Shocker: House Republicans vote against extension of middle class tax cuts

From the files of, “this should surprise absolutely no one” comes news Republicans in the House of Representatives (along with a smattering of Democrats) voted against extending the Bush tax cuts for lower and middle class Americans. The plan to extend the tax cuts for lower and middle class Americans had already been passed by the Democratic-controlled U.S. Senate, but instead of voting to pass the tax cut legislation for President Obama’s signature, House Republicans passed their own plan that also extends tax hefty tax cuts to the top 1% of American wage earners, because apparently Republicans believe those 400 millionaires and billionaires who hold more combined wealth (cash, stock and property) than the assets of 155 million Americans combined need a tax break far more than lower income and middle class Americans.



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6 thoughts on “Shocker: House Republicans vote against extension of middle class tax cuts

  1. … thereby causing Adam Smith, Benjamin Franklin, Thomas Jefferson and Thomas Paine to turn in their graves…

    being that they all advocated some sort of progressive taxation, the latter 3 in order to prevent the establishment of a permanent ruling class with limitless power to control the government, the former as a moral principle necessary for a moral society…

    1. Yeah, T. Paine was a big fan of progressive taxation, and considering how big a hero he is to some conservatives, you’d think they’d be a little more on board with the idea of progressive taxation.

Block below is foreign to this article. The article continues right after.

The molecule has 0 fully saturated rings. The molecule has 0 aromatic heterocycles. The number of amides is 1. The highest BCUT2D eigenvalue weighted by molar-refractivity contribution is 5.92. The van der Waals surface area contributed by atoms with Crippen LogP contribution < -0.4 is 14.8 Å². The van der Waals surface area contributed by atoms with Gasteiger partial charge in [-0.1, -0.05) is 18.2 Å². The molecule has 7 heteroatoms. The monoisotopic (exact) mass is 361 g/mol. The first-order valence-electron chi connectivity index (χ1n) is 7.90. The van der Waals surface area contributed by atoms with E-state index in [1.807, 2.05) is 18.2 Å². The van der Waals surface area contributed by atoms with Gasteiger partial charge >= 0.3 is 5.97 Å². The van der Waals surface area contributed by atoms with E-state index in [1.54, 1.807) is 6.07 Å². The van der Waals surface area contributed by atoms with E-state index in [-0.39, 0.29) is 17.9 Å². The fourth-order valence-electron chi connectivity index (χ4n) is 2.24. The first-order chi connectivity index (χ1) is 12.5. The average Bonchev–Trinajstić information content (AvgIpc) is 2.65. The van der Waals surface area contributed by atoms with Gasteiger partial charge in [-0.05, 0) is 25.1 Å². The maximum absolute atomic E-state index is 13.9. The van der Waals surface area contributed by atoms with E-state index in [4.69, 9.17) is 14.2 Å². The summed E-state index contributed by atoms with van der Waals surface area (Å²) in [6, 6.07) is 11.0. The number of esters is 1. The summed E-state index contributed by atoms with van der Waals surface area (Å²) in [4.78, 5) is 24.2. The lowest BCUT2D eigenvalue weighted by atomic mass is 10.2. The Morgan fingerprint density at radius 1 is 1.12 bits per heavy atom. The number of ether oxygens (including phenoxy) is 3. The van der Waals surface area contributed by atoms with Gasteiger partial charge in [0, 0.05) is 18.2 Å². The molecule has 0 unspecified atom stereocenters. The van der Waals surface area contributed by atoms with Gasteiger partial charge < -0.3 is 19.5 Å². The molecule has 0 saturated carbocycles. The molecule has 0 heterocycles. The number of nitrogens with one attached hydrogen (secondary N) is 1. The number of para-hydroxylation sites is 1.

1. I doubt any of them would even support the concept of the income tax to begin with!

        1. Of course they did, FMSN. They all understood taxation of property to be taxation of wealth… of income. Not only did they consider it appropriate, but they also regarded it as essential and foundational for those with the most wealth to contribute the most in taxes. Jefferson considered taxing only the wealthy as appropriate. Benjamin Franklin considered any wealth beyond that to satisfy personal necessity subject to the public pool of wealth. Paine was very much aligned with Franklin’s view of a public pool of wealth to benefit the community at large. Smith felt it a moral bound duty in a civilized society for the rich to contribute to the needs of the poor. Paine, Jefferson, and Smith all agreed with that notion – the idea that he who derives most from society should return the most to society – for public improvement and to “be their brothers” keeper. All prioritized public good over private wealth.

          Why? One of their chief concerns for maintaining a free society was putting checks on wealth consolidation and the concentration of power. Jefferson wrestled over the inequity of property ownership, and it was a question I don’t think he ever truly resolved. He didn’t think parcelling it out equally was a solution, but he also didn’t think uneven distribution of property was proper either. Yet, the system of progressive taxation and attendance to the public good did work well for the early Republic – in its first 40 years. And, at least in the North.

          As to the taxation of currency – the product of labor of non-landowners – that is an interesting question because that shift is predicated on the rise of industry and a number of factors that I think Jefferson, in particular, would have vehemently opposed.

  2. How is voting to extend tax cuts for everyone voting against tax cuts for the middle class?

    1. You have to put it in terms they can understand. Let’s say there was a bill that provided only SOME people with the means to kill their children. Pro-abortion advocates would most certainly vote against it because, heck, everyone deserves the right to kill babies and they would hold out for a bill that gives it to everyone just the same. However, if they voted against the bill that only provided SOME with that privilege, could we rightly call them PRO LIFE? Same thing here.

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